Those feelings are amplified by signs that Modi supporters in India are cooperating with ultraconservative members of Indian immigrant communities to quash criticism, Chakrabarty noted. “People have experienced death threats from addressing quote unquote touchy issues within the diaspora,” she said, citing the example of a California state senator who sought to bar discrimination on the basis of the Hindu concept of caste. “These are pretty coordinated campaigns.”

In 2021, Vijayan’s organization, the Polis Project, worked on a conference titled Dismantling Global Hindutva that drew 1.8 million emails’ worth of complaints to universities and people involved in the project, she said, causing some participants to discuss calling the plan off for safety reasons.

“Imagine an academic conference held online and curated by predominantly American universities being intimidated in a way that they wanted to cancel,” Vijayan said.

Weathering Pro-Modi Storms

For many Modi observers, the work of boosting awareness about his policies and seeking American pressure for changes are too important to abandon.

“You cannot preempt authoritarian regimes ― you cannot stay silent because you think something might happen… I would also be very wary of just being silent,” Vijayan said.

Deepa Iyer, a longtime activist in the South Asian American community, sees a bright spot in the willingness of a broader range of groups to speak out about changes in India.

“The more people who speak out, the greater safety there is,” she said.

She and Chakrabarty noted how upper-caste Hindus are particularly conscious of their position. They may be more shielded from criticism or more focused on less visible activism, like trying to explain worrying developments to family members.

Another factor that organizers consider in community members’ willingness to speak out is whether their loved ones in India live in BJP-run states and what immigration status they hold in the U.S., Chakrabarty noted.

“We build towards this choir of voices … there’s real power when you’ve got a surge,” Iyer said.

Washington’s broader conversation about Modi echoes the discussions among activists in some ways: whether to be public or not on the issue of human rights.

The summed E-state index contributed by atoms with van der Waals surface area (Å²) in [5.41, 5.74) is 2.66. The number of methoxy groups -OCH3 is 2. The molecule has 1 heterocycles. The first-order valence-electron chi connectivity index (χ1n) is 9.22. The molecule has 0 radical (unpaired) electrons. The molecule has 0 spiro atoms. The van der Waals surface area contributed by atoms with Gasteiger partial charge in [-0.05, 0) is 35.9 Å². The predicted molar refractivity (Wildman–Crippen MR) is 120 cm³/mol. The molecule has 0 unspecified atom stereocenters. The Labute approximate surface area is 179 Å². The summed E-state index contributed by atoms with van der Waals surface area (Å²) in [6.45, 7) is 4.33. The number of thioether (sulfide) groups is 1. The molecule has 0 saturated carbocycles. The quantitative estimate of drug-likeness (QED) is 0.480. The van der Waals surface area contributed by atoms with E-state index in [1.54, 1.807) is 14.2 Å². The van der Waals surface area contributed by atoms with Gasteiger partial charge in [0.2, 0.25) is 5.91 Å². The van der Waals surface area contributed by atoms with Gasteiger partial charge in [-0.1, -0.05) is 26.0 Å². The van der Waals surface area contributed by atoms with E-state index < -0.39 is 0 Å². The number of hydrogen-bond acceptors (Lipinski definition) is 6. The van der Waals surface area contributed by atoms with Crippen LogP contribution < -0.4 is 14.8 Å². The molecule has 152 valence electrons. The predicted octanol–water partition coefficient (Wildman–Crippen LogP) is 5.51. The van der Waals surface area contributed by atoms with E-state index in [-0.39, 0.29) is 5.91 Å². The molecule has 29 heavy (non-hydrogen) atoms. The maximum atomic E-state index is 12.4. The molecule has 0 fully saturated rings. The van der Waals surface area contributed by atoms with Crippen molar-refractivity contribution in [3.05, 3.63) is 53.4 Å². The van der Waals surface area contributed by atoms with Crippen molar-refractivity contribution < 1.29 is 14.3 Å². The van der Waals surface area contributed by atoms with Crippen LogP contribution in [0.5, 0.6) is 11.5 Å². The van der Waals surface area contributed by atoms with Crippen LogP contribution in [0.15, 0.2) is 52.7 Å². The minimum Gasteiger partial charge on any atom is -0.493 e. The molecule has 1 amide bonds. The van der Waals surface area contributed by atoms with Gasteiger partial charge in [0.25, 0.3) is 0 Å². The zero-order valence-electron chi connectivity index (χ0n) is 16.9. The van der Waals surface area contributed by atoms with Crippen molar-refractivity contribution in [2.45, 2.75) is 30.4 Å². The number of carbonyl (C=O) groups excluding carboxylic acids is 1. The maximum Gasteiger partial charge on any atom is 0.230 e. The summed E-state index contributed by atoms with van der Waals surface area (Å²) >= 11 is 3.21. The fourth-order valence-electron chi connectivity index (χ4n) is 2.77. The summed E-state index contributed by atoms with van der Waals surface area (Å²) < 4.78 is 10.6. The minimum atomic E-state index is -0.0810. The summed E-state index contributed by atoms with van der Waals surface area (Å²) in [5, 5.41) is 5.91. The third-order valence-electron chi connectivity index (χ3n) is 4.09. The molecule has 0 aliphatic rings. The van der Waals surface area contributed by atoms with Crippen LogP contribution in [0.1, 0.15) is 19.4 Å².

Naik argued that the sense of intimidation he and other Modi critics feel shows the importance of clear U.S. action.

“This is a clear example of transnational repression,” he said, using a term the Biden administration frequently deploys in critiquing other nations’ approach to overseas critics. “They have taken action against the Chinese, they have taken action against the Iranians… unfortunately it has been the case that they only use [the relevant policies] against their adversaries.”

Biden’s team argues that private persuasion is the best way to encourage India to change course. In a call with reporters on Wednesday, a senior administration official said the president raises rights issues to Modi “with respect” and “humility,” acknowledging that the U.S. has its own shortcomings as a way to create “a dialogue based on mutual challenges rather than simply hectoring, lecturing or scolding.

“That kind of interaction, that kind of respectful approach, tends to be more effective,” the official said.

But the lack of concrete signs that Modi is easing his approach to minorities and critics leaves many observers unimpressed with that line ― and determined to keep raising the alarm despite the toll.

“If the general thinking is to address issues behind the scenes, it has clearly not worked,” Gill said.

A senior congressional aide described the letter from Jayapal and more than 70 other lawmakers as a symptom of confusion about Biden’s approach.

There is not a clear public understanding of how the values discussion is figuring in the broader bilateral relationship with India. That’s both the U.S. administration’s fault but also the Indian government’s,” the aide said. “The internal struggle is how do you get India to move the ball on these issues… we should be talking about all of the things, and if there’s a clear sense that values is part of the broader discussion, then you’d see less of a public-facing criticism on human rights and democracy issues.”

Gill summarized the yearning for more visible action.

“If India is calling itself the world’s largest democracy, we need to hold them to democratic norms and standards.”